December 31, 2007

  • Move Complete

    It looks like everything is moving smoothly post migration to Typepad. DNS propagation took longer than I expected but my goals was to have everything in place for the end of the year and it looks like that is the case.

    I’m sure I’ll be fiddling more with the look of the site and with tweaking the content, but I’m pretty happy with the results even as they are now.

    Let me know if anything looks funny or is broken from your end!

December 30, 2007

December 26, 2007

  • Back To TypePad!

    I took a few hours this morning to move all the posts I did on the WordPress version of my blog over the last six months to this TypePad version of the blog.

    I’m pretty happy with the move (back) to Typepad and I’m looking forward to playing with the site again (something I couldn’t do with WordPress because it really needs to you to understand basic coding to get things looking the way you want).

    Next step is to update DNS to point here to make it all official.

December 20, 2007

  • Back To TypePad?

    I’m thinking about it. I like my WordPress blog well enough but it’s probably more horsepower than I need. 2008 will be (once again) a year where I focus on simplifying and going with what I care about rather than what I “ought to do”.

December 17, 2007

  • Thought

    Listening to The Editors makes me wonder what would have happened to Joy Division if Ian Curtis hadn’t committed suicide.

December 7, 2007

December 6, 2007

December 3, 2007

December 2, 2007

  • A Young Person’s Guide To Punk Rock — Siouxsie & The Banshees

    Not all punks were guys. Siouxsie Sioux was part of the Bromley Contingent along with Sid Vicious and Billy Idol and started a band called Siouxsie and The Banshees very early on. At the start I think the band was more a concept — a desire to be in a band rather than a band in fact.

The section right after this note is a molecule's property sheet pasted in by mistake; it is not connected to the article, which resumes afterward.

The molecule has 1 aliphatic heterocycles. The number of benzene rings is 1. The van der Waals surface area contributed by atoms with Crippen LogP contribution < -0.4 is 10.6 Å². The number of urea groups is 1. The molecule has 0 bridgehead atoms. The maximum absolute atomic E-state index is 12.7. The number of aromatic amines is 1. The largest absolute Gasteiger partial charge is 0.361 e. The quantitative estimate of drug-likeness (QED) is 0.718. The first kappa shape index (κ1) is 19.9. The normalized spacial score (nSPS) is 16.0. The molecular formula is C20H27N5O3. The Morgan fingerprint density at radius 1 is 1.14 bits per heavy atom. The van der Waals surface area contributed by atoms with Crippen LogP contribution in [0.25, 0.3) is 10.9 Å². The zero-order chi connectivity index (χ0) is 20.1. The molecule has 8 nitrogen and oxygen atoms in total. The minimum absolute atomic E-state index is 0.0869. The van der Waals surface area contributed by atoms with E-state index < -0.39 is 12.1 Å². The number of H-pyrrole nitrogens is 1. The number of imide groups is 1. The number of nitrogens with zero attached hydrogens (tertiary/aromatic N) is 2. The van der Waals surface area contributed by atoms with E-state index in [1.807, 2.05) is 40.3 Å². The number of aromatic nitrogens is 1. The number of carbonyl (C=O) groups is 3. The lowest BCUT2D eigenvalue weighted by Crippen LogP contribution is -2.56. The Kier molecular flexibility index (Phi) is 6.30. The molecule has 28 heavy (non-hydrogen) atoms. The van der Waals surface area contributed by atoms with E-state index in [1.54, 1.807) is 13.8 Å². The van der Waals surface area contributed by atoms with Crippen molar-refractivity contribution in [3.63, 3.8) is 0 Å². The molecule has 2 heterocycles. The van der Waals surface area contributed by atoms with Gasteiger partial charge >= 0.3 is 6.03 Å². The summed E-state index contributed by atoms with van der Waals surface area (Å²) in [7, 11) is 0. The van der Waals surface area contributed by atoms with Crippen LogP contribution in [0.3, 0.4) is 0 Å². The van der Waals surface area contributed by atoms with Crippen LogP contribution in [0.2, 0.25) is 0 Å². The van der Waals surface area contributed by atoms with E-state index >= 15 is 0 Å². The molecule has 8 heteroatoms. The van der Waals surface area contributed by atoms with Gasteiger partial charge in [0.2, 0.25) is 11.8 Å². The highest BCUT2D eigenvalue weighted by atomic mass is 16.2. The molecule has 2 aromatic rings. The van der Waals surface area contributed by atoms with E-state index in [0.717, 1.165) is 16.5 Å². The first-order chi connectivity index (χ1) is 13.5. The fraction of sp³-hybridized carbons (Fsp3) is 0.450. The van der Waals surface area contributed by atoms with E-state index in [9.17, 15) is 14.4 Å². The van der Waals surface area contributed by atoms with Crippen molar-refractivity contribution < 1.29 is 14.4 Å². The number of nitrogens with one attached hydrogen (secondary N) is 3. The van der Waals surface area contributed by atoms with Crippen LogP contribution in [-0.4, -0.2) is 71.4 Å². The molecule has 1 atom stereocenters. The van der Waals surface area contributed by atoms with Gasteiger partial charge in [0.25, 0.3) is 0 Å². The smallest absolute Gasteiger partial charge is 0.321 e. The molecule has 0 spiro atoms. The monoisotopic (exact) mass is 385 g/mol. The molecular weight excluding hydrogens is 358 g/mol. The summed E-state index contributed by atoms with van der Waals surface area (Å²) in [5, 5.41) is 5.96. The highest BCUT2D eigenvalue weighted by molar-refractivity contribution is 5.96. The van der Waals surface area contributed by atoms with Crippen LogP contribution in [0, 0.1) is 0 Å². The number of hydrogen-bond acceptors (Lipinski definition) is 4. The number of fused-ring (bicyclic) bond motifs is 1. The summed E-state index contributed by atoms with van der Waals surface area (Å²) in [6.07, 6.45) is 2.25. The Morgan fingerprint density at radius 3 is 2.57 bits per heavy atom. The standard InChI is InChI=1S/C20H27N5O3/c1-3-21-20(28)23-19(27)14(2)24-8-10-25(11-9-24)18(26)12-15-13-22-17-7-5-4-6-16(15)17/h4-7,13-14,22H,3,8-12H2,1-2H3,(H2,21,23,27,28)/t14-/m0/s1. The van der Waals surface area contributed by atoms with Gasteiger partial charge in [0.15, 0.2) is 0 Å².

But after a while they got the hang of it and became on of the few bands to move out of the early punk days and have successful careers as “punk” became “new wave”.

    Hong Kong Garden was always my favourite from the early stuff:

    https://www.youtube.com/v/PF0OjrFIVWY

  • Dear Podcasters — I’m Not Listening

    I have a very long commute to Tucows every weekday. I generally spend two and a half to three hours in the car each day. Crazy, I know. But my family loves our little village (as do I) and the commute is just a fact of life.

    Rather than resign myself to losing 10 to 15 hours every week to mindless FM radio, I decided I’d use the time a little more constructively. For the first year and a half of commuting I listened pretty much exclusively to podcasts in the car. This was great. I listened to Across The Sound, For Immediate Release, Daily Searchcast, Six Pixels of Separation, Marketing Martini and several podcasts each from CBC, New York Times, and Slate. I highly recommend all of them.

    But after a while I realized the the signal to noise ratio on podcasts was leaving me frustrated. To much “welcome from…” and “here’s how you can subscribe…” and “to recap last week…”, and “here’s what I’m doing/did/won’t do…”. It was information for sure, but not information that was useful or enriching — and that was kind of the whole point.

    I also found that most podcasts suffer from diminishing returns. Once I’m inside the head of a podcaster and understand their world-view I get less and less from each new podcast. But finding new podcasts is a daunting task that can’t be done in the car, so I kept listening to the same podcasts despite the decline in useful insights per hour in the car.

    Then a few months ago I basically flipped a switch and decided my commute would be filled with audiobooks and it has been a wonderful, revelatory experience. I’m now consuming one or two books a week. I’m tackling business, science, modern fiction, and classics.

    Essentially audiobooks act are incredibly high signal-to-noise podcasts. Or maybe more accurately, books are like really poorly written and produced audiobooks.

    So sorry podcasters, until you figure out how to compete with Harper Lee, Walter Isaacson, Cormac McCarthy, Haruki Murakami, Bill Bryson, Nassim Nicholas Taleb, and Chip & Dan Heath I don’t think I’ll be listening anymore.